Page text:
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How to buy a clothes washer

Updated on January 6, 2018

Types of washers

Most consumers in North America buy clothes washers that load from the top called top-loaders. However, you can also buy washers that load from the front, called horizontal-axis washers or simply front-loaders.


This is the traditional washer style in United States and Canada. The washer tub contains a central propeller-like agitator that works clothes through the water during washing and rinsing. The tub then revolves at high speed to "spin-dry" cleaned clothes. Top-loaders have a variety of models, price ranges, are easy to load, and use readily available detergent. However, they also use relatively high energy and water consumption.


Front-loaders are considered new but they are actually only a refinement of technology that has been around for years in laundromats, on some domestic models and on all European imports. They contain no agitator. Instead, the tub revolves around a horizontal axis, like a dryer, cleaning by tumbling the load through the water. These models are energy-and-water efficient and they hold more clothes than top-loaders. The front-loaders fast spin speed also removes more water from clothing than top-loaders, cutting the drying time for further energy savings. However, these models do cost more due to heftier suspension systems, motors and door gaskets. Front-loaders also require specially formulated detergents that are not widely available yet. Their high spin speeds can also tangle your clothing.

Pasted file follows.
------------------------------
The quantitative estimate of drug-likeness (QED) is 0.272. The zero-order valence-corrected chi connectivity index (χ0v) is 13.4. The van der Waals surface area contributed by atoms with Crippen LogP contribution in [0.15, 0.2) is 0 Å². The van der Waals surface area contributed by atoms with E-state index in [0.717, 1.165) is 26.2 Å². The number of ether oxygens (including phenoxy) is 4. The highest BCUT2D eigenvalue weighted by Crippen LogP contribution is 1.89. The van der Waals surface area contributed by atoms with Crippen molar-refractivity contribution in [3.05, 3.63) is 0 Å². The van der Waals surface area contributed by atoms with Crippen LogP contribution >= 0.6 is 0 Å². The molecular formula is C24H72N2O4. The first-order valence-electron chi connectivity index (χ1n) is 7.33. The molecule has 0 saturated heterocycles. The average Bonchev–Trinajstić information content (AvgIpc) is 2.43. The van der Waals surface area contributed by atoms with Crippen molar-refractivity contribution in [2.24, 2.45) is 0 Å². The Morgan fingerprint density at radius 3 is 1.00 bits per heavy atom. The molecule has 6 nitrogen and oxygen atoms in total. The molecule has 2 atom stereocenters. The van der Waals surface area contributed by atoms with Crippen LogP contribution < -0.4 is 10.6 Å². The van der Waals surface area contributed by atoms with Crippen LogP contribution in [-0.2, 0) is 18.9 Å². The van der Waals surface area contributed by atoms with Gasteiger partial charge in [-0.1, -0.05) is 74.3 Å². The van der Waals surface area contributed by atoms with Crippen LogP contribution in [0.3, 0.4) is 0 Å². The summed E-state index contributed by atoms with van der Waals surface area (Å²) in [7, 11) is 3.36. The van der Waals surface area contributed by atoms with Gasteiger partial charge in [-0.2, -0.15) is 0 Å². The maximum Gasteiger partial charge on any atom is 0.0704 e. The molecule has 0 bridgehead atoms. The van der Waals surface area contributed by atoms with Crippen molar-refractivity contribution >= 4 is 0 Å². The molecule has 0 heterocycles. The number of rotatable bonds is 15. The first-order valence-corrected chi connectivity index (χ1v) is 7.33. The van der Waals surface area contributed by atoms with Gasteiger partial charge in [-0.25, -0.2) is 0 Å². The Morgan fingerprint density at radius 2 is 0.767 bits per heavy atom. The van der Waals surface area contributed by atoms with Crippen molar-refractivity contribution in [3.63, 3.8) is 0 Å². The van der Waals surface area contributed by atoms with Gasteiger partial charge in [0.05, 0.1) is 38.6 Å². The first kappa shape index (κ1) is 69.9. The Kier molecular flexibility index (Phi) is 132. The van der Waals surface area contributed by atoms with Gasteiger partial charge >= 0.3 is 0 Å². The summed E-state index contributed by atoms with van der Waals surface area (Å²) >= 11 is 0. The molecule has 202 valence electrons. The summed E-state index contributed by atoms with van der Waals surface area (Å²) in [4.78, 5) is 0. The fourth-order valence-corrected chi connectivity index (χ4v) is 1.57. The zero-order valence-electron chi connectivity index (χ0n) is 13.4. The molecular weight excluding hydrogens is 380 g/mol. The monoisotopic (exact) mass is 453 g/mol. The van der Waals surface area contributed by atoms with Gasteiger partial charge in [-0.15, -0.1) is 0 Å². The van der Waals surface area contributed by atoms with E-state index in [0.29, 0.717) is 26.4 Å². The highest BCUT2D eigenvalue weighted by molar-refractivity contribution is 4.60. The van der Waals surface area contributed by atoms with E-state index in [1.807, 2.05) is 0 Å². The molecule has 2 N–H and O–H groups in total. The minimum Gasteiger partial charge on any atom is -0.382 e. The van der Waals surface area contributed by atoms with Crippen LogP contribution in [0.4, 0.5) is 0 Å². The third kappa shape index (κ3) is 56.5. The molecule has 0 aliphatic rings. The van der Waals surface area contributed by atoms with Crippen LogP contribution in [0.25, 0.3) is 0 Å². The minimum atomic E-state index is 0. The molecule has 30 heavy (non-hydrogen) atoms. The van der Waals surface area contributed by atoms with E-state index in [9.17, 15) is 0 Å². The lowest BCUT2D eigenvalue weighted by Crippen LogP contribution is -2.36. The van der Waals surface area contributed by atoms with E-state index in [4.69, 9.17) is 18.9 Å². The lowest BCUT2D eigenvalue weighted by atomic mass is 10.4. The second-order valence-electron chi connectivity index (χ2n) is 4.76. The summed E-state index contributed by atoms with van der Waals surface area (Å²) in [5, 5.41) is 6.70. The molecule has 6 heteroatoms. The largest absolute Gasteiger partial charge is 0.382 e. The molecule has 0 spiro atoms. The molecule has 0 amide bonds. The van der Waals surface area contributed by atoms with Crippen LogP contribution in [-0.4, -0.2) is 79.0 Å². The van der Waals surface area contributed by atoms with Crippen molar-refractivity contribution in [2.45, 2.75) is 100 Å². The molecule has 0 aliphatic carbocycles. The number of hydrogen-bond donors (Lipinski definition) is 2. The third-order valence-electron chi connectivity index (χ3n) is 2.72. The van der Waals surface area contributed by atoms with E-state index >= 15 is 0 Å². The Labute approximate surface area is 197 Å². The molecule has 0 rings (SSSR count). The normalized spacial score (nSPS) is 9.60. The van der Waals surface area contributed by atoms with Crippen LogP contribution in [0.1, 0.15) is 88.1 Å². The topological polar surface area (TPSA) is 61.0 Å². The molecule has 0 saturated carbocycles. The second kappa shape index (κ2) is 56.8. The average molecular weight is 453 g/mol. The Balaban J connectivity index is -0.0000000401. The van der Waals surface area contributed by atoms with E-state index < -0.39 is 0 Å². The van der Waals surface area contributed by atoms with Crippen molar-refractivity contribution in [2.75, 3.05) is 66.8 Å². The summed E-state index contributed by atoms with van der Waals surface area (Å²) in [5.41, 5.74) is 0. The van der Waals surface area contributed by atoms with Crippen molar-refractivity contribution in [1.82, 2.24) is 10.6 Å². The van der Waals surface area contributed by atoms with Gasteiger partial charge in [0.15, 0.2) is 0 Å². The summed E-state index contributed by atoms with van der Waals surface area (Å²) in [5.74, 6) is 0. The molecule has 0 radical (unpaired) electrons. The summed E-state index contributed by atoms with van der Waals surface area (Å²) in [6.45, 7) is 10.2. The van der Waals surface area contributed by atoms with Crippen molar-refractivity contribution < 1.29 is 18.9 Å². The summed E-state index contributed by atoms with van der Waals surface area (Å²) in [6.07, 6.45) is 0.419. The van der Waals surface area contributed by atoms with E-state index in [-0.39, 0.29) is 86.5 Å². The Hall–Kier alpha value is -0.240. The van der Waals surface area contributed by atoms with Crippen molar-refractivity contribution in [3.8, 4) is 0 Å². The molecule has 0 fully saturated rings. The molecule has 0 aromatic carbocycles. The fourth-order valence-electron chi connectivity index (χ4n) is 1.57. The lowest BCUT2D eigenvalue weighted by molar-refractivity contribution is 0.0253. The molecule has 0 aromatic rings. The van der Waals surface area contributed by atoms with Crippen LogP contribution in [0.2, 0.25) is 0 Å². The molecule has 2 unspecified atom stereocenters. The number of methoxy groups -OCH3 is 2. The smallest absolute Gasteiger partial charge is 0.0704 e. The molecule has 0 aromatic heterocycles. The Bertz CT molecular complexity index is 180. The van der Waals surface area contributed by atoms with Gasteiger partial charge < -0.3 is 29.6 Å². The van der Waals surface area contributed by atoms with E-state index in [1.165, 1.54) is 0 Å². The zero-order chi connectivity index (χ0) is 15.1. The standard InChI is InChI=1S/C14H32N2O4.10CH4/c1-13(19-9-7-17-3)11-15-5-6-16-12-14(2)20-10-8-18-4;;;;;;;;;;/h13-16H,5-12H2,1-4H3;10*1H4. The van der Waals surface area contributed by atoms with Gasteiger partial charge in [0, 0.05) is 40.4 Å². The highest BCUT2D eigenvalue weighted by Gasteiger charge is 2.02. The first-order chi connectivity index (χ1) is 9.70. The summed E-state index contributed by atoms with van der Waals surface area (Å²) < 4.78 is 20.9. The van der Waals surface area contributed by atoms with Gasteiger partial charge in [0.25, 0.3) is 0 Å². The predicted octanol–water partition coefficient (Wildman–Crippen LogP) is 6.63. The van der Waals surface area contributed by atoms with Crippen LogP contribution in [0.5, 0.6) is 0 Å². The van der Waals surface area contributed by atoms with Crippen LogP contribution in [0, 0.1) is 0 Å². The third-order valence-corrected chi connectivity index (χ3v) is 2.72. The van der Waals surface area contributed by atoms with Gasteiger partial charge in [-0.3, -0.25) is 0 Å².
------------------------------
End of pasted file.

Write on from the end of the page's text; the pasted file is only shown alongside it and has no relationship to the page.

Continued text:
How much does a clothes washer cost?

Clothes washer prices range from around $230 to $2,500. It goes without saying that you get your music for more money.

7 things to consider when buying a clothes washer

1. Construction materials - All washers are made with steel outer cabinets. The least expensive models are coated with white paint. Some better clothes washers offer rust-resistant porcelain tops and the most costly machines boast stainless steel cabinets. Washer tubs on entry-level machines are made of porcelain-coated steel and the next step up is a plastic tub (on which some manufacturers offer lifetime warranties). Tubs on top quality clothes washers are stainless steel.

2. Controls - Most clothes washers feature knob and dial controls and a few models feature easy-to-use push buttons. On high quality washers, electronic touch pad controls are common. While these look neat and make maintaining the outside of the machine easier, they are more delicate than knobs and dials and cost several times more to repair if they do break. A good compromise, offered on some mid-line models, is push-button switches located behind smooth one-piece console covers. Choose a washer with controls that are easy to read especially, if the machine will be located where lighting is poor, such as in a basement or enclosed laundry room.

3. Energy use - The yellow energy-efficiency use labels required by law on all display models show the washer’s estimated energy consumption in kilowatt hours per year (kWh/year) and compare the model’s energy use to that of similar models. The labels also show the cost per year to operate the washer with both an electric and a natural gas water heater. Your actual operating cost will vary depending on your local utility rates and your use of the product. However, a higher initial "sticker price" is offset by the anticipated energy cost savings over the life span of the washer. Make sure you factor the cost to run the machine into your buying decision.